I did enjoy reading much of the book as the plot unfolded, but found myself suffering through some dreadful character interactions. Some of this was due to character development that was somewhat engaging, but drowned out by the chorus inauthentic thoughts and experiences. The leading male character, Nick, was a noblemen from the 19th Century and only spent 10 years in the 21st Century, but somehow seemed more in tune with 20th Century social and entertainment elements than us normal people that lived through that time period, even though he did not. His experience with the 20th Century would've have been more authentic if it had been taken from the approach of a child growing up in the Aughties (2000-2010). Also, the characters of British origin often felt more like Americans, often using Americanism and seemed both out of place globally and chonologically.  Additionally, the writing of the characters while in the 19th Century felt more like rejects from Jane Austin novels rather than real people.
This book appears to be the first of a new series. Will I look forward to the next book? Eh. The author has to polish her skills of writing for characters with more authenticity, as her first attempt to do so is a distraction from an otherwise good concept and plot.


View all my goodreads.com reviews

Monday, June 17, 2013

Notion of Creation is not a theory, and scientific theories aren't proposed notions

Bible based knowledge does not lead to new scientific knowledge.  People used to think the Bible was useful to learn about nature.  They did try to use it as a guide to make new discoveries.  However, over time, scientists started finding out that the Bible just gets so much wrong.    The Bible literally has almost every major point wrong about the universe, from its description of Earth as a flat world with a tent over head to its description of rabbits as cud chewers. The value of the Bible is it's a general moral guide taken in the context within the times each portion was originally written/re-written. Taking it for more than that is truly grasping as straws.  People discovered the hard way that the Bible was not a good starting point to learn about nature. That's why the practice of referring to the Bible as a source for science was stopped over time.
So, to that point, Creationism based on the Bible isn't a theory. It is a failed notion. A theory isn't just a proposal. It is a proven working model of the Universe with a lot of peer reviewed data, from which accurate predictions can be made. To extend this further, those predictions often create new areas of exploration and further growth of knowledge, directly leading to new technologies, either in the exploration of the theory or as a result of knowledge learned from the theory. Last major invention spurred by Bible belief was the telescope, and use of that technology disproved that belief; the creator being forced to recant his statements about reality and live under house arrest for the remainder of his life.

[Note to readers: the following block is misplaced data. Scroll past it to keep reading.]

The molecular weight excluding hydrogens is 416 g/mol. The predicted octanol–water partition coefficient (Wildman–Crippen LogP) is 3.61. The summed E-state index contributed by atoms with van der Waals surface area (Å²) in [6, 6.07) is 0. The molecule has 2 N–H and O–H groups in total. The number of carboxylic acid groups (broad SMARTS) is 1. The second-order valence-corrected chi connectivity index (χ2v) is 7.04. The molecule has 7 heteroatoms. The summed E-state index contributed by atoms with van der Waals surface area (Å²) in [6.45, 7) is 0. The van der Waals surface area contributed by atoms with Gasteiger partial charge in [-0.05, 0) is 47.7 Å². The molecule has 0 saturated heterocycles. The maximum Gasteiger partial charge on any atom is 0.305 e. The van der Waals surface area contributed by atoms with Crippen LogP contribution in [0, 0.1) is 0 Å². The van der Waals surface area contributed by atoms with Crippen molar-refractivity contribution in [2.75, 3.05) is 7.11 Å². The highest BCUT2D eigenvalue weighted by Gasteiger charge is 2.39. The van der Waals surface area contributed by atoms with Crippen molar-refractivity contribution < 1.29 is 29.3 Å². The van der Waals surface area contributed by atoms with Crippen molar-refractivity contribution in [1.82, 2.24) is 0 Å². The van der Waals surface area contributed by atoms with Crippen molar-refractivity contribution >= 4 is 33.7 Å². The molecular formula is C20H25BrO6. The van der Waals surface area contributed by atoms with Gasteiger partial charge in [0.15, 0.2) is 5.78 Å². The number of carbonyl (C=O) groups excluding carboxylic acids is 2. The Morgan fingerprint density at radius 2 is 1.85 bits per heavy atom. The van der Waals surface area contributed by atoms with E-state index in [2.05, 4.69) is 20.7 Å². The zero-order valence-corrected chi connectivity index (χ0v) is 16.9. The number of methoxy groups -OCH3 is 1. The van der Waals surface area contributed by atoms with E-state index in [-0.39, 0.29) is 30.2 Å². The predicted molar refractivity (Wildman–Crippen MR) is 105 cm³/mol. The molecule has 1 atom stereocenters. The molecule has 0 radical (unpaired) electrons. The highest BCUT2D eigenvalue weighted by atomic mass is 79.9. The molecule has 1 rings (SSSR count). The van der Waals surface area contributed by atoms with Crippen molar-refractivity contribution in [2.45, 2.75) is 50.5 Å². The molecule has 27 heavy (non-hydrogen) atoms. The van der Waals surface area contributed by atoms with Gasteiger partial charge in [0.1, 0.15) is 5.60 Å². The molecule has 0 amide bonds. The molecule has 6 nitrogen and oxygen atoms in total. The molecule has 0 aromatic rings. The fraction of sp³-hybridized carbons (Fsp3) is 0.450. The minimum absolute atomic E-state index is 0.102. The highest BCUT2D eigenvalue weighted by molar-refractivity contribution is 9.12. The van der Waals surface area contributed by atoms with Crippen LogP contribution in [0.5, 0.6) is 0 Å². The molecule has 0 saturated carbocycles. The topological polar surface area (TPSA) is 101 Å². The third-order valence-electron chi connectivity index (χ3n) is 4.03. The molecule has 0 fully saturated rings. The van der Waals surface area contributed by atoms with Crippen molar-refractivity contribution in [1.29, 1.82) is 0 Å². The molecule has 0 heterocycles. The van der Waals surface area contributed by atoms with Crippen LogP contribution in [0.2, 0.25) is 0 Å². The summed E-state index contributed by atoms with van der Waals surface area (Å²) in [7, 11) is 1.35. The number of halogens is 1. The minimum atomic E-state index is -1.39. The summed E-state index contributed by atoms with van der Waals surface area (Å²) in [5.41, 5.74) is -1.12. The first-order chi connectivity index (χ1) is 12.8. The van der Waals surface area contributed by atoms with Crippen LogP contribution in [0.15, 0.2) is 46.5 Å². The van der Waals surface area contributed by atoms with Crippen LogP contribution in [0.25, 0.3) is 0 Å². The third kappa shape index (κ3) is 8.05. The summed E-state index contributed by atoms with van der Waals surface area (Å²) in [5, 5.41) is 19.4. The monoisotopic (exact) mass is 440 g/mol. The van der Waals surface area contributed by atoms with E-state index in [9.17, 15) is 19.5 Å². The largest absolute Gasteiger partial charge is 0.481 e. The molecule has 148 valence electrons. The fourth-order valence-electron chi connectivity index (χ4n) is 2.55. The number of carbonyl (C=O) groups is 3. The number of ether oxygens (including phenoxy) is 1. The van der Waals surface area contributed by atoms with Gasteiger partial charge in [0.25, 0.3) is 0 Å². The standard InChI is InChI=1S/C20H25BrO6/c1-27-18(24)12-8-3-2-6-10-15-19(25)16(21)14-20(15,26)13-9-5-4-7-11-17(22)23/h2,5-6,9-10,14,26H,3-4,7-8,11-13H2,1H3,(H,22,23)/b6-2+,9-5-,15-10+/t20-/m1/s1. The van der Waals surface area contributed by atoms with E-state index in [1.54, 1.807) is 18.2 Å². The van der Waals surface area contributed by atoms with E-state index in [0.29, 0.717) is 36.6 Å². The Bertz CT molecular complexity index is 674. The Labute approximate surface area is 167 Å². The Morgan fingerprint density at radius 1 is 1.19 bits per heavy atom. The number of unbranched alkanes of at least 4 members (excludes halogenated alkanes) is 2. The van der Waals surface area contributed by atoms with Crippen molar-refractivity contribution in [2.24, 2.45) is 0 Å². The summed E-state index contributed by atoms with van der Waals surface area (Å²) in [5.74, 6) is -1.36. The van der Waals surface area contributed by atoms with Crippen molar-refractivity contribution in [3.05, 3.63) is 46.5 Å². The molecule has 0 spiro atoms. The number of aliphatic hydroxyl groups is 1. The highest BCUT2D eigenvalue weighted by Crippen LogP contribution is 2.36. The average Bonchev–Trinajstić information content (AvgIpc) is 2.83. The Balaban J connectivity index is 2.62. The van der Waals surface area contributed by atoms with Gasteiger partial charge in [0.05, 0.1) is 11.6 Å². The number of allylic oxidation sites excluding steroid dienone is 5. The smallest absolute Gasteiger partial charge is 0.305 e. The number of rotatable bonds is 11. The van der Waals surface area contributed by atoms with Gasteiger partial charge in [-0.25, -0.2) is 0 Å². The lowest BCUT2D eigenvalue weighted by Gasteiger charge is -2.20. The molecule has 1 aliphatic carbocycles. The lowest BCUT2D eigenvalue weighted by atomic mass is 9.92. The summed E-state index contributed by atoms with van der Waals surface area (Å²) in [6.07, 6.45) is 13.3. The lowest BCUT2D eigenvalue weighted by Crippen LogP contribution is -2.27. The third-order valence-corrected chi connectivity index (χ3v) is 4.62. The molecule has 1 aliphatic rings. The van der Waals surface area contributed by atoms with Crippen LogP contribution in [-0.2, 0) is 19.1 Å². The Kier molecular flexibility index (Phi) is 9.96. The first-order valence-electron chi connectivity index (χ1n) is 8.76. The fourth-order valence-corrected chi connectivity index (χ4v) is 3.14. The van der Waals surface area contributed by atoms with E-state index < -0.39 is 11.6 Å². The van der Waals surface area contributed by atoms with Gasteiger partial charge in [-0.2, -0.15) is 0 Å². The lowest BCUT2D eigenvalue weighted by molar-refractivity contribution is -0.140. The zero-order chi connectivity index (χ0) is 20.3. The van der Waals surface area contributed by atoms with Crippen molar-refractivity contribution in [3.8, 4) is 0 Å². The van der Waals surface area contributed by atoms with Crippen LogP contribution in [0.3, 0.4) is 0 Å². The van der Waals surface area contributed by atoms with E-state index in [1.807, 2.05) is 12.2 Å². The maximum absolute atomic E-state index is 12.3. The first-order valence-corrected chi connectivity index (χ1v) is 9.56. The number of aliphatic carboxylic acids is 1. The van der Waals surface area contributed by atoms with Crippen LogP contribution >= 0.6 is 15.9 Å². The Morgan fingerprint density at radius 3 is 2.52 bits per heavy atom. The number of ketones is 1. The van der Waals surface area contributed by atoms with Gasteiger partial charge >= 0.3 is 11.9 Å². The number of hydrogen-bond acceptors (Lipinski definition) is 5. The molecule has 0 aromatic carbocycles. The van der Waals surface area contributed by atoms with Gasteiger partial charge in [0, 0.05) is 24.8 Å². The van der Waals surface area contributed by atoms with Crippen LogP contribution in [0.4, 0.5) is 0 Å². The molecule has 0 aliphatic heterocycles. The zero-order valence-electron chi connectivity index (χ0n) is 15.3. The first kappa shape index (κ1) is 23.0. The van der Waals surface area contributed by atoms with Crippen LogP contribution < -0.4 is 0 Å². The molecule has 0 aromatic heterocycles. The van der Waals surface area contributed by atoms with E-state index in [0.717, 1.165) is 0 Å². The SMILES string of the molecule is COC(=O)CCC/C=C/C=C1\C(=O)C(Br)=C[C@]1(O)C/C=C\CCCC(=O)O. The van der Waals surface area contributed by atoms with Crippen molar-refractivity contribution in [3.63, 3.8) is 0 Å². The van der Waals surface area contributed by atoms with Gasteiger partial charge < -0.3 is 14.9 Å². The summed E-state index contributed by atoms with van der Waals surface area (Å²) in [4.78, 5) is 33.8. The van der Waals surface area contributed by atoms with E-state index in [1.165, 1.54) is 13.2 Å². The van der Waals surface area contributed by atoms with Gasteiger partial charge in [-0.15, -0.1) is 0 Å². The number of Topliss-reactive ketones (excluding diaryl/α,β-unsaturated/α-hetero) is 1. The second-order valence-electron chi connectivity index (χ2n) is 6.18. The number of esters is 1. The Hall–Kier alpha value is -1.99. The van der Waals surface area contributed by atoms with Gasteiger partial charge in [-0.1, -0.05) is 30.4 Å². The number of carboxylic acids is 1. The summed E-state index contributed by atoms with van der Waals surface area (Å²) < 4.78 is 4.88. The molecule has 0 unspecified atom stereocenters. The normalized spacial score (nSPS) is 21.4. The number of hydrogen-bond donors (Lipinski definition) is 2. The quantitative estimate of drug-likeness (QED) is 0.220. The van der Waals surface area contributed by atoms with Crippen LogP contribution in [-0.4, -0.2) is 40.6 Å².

On the other hand, Darwin didn't create the Theory of Evolution, he proposed the core concepts based on his observations. Evolution was born out of the peer review process with much more independently collected data. Evolution wasn't a theory until there was a massive amount of data and extraneous amount of analysis of that data, from which the natural model was molded.

Why is Creationism not a theory? Because it doesn't have one iota of this. The supporters want a magical shortcut, using circular arguments and cherrypicked research of other people's works in the form of anecdotes and impressive looking fake equations. No actual proven predictions come from Creationsm nor from its child contrivance called Intelligent Design. Creationism is the end of knowledge, not its birth. That is why is it not a theory and it is not science. Now, that said, the challenge is always there for Creationism supporters to objectively collect data and test hypotheses. Even if they don't prove their hypotheses, at least new knowledge would come from that. This process has yet to be undertaken by Creationist (and Intelligent Design believers), or if it has, results have been hidden.

Examples of observations that would grow knowledge along the Creationist track:
  • Find DNA in mammals that cannot be traced back to a common ancestor or introduced by some other natural process.
  • Show completely distinct lifeforms with no ancestry at all. 
  • Find data that offers new evidence to reinterpret apparent evolution in our own species, from malaria resistance to lactose persistence.
  • Additionally, find data that better explains why pre-agricultural humans did not have cavities and modern humans with no cavities is almost unheard of? (Hint, that has been very well explained with a recent study of mouth-dwelling bacteria and their evolution to adapt to our changing diets, along with our own evolution for such too.)